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Brand Extension

Beware Of Brand Schizophrenia

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McDonald's Brand Strategy Brand Positioning

Powerful brands have distinct personalities: Duracell’s batteries last a long time. Volvos are safe in a crash. But even dominant brands can fade if they fall prey to multiple personality disorder.

Consider General Motors. What’s the difference between a Chevrolet, a Pontiac and a Buick? The company has woken up to the problem in recent times; In 2005 GM announced it would narrow its selection of cars. But this belated effort to bring the automaker’s brand schizophrenia under control is too little too late.

General Motors mucked up its brands over decades of endless line extensions. But Mercedes Benz has done it in less than one decade. Once upon a time, it was a high-quality, highly engineered, prestigious car. But now, if you wander into a dealership in Europe, you’re faced with the following lineup: A-Class, B-Class, C-Class, E-Class, S-Class, CLK, CLS, CL, SLK, SL, M-Class and G-Class. The prices range from 20,000 to 200,000 euros. The result is that in Europe, Mercedes Benz is not listed as the top brand. The Audi A8, BMW, Maserati and Jaguar have taken over this position.

The GM and Mercedes stories are not unique. Once a company abandons its brands’ distinctive personalities or positions, it’s just a matter of time before confused customers start to drift away. In 1985, Coca-Cola infamously introduced an identity-blurring new brand, New Coke. A massive consumer backlash ensued, and the company quickly reinstated its familiar Classic Coke.

You’d think Coca-Cola would have learned from that experience the importance of having a unique product personality.

But today the company sells 16 versions of Coke, including such strange variations as Coca-Cola Zero, Diet Coke with Splenda, and Coca-Cola C2. What’s a Coke? It’s no wonder the company has lost its fizz.

There are ways to execute line extensions without confusing, and losing, your customers. What these strategies share in common is rigorous attention to the brand’s position–consumers’ sense of the brand’s distinct, overarching identity. BMW, for example, has been for decades “the ultimate driving machine,” an identity that transcends the company’s multiple product lines. Managed carefully, a good position is timeless. The “ultimate driving machine” is now 33 years old, “Marlboro Country” is 54 and “a diamond is forever” is 60.

What you have to fight off is the tendency of marketing people to tinker with a brand. After all, how else can they make their mark? I have rarely seen a marketing person arrive at a new assignment and say, “Things look pretty good, let’s not touch a thing.” The next thing you know, you’re about to come down with a bad case of brand schizophrenia.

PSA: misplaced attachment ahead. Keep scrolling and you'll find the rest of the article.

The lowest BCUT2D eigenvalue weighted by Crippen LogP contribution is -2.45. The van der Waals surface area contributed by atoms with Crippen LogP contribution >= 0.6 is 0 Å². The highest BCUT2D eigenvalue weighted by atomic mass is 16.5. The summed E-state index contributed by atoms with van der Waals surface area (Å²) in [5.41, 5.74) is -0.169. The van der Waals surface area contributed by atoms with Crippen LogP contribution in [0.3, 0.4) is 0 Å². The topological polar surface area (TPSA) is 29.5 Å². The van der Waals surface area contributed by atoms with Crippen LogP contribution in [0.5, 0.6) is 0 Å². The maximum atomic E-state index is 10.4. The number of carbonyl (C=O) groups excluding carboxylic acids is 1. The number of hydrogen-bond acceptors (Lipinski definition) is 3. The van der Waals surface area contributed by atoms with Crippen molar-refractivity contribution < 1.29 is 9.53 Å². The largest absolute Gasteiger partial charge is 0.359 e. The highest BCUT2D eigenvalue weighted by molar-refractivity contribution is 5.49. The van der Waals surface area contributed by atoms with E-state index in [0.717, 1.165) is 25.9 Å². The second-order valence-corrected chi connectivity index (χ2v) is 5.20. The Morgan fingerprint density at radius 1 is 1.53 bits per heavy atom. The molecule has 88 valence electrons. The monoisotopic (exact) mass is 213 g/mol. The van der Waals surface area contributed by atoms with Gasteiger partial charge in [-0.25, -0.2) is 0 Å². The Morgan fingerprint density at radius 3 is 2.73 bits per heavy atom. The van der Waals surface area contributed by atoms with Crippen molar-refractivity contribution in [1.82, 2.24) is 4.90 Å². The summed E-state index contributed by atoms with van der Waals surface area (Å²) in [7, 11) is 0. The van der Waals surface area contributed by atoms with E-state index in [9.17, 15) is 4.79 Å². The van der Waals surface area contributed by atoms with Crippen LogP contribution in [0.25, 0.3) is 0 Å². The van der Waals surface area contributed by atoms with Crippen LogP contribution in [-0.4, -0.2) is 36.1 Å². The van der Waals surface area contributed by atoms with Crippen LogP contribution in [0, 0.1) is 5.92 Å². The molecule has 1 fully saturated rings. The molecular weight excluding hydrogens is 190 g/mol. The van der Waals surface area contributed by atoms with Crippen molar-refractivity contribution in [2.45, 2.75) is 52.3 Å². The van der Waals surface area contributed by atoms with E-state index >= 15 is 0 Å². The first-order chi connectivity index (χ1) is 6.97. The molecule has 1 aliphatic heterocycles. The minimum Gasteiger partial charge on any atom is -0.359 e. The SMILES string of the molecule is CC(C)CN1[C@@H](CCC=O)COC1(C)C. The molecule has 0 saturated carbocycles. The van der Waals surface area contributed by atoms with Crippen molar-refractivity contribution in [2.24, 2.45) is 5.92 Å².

But what’s worse is a marketing executive who announces that brand schizophrenia is a good thing. Such was the case with Larry Light, the ex-chief marketing officer of McDonald’s, when in a speech he said that “brand chronicles” or multiple messages (i.e., personalities) was the way to go, as opposed to brand positioning.

Should BMW abandon its long-term positioning strategy of being “the ultimate driving machine”? Should it go the way of Chevrolet, whose drive to be everything for everybody has resulted in its becoming nothing in the mind? (What’s a Chevrolet?)

Positioning is how you differentiate yourself. Staying focused on that position is how you survive in a brutally competitive world. Ever since Coca-Cola dropped its heritage-positioning strategy with “the real thing,” things haven’t gone well for Coke. Luckily, Pepsi left its youth-positioning strategy with “choice of the new generation” and kept things from getting worse.

Has it ever occurred to you that McDonald’s was looking for slogans and not a positioning strategy? There’s one that’s right on the bottom of its sign that announces how many hamburgers you’ve been served. McDonald’s, with its international reach and billions of hamburgers served, is staring at what I would call a very powerful leadership-positioning strategy. And it’s the one that would indeed encompass what you describe as a multidimensional brand.

The obvious positioning strategy: “The World’s Favorite Place to Eat.”

I’m sorry, Larry, “brand chronicles” are not the way of the future. It’s only a way of turning a brand that stands for something into a brand that stands for nothing.

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